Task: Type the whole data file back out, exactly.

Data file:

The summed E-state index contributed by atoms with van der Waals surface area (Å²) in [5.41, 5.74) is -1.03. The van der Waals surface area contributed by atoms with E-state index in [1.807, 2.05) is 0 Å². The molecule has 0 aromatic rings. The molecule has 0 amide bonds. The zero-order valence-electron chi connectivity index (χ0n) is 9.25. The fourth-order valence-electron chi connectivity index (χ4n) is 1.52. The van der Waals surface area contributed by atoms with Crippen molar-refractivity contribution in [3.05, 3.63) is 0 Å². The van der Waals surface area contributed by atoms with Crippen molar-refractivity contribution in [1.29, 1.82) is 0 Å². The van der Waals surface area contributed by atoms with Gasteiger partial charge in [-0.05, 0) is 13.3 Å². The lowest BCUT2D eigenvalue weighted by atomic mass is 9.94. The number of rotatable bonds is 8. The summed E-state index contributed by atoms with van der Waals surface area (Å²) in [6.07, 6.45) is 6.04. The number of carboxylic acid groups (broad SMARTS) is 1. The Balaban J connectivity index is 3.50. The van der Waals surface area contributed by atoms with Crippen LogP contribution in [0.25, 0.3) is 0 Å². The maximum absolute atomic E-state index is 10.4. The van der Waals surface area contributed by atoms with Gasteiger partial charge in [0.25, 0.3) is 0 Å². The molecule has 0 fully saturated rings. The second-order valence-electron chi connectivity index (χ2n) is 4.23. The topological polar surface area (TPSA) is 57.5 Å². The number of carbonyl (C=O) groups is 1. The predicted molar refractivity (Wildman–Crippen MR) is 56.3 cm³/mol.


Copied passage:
The summed E-state index contributed by atoms with van der Waals surface area (Å²) in [5.41, 5.74) is -1.03. The van der Waals surface area contributed by atoms with E-state index in [1.807, 2.05) is 0 Å². The molecule has 0 aromatic rings. The molecule has 0 amide bonds. The zero-order valence-electron chi connectivity index (χ0n) is 9.25. The fourth-order valence-electron chi connectivity index (χ4n) is 1.52. The van der Waals surface area contributed by atoms with Crippen molar-refractivity contribution in [3.05, 3.63) is 0 Å². The van der Waals surface area contributed by atoms with Crippen molar-refractivity contribution in [1.29, 1.82) is 0 Å². The van der Waals surface area contributed by atoms with Gasteiger partial charge in [-0.05, 0) is 13.3 Å². The lowest BCUT2D eigenvalue weighted by atomic mass is 9.94. The number of rotatable bonds is 8. The summed E-state index contributed by atoms with van der Waals surface area (Å²) in [6.07, 6.45) is 6.04. The number of carboxylic acid groups (broad SMARTS) is 1. The Balaban J connectivity index is 3.50. The van der Waals surface area contributed by atoms with Crippen LogP contribution in [0.25, 0.3) is 0 Å². The maximum absolute atomic E-state index is 10.4. The van der Waals surface area contributed by atoms with Gasteiger partial charge in [0.25, 0.3) is 0 Å². The molecule has 0 fully saturated rings. The second-order valence-electron chi connectivity index (χ2n) is 4.23. The topological polar surface area (TPSA) is 57.5 Å². The number of carbonyl (C=O) groups is 1. The predicted molar refractivity (Wildman–Crippen MR) is 56.3 cm³/mol.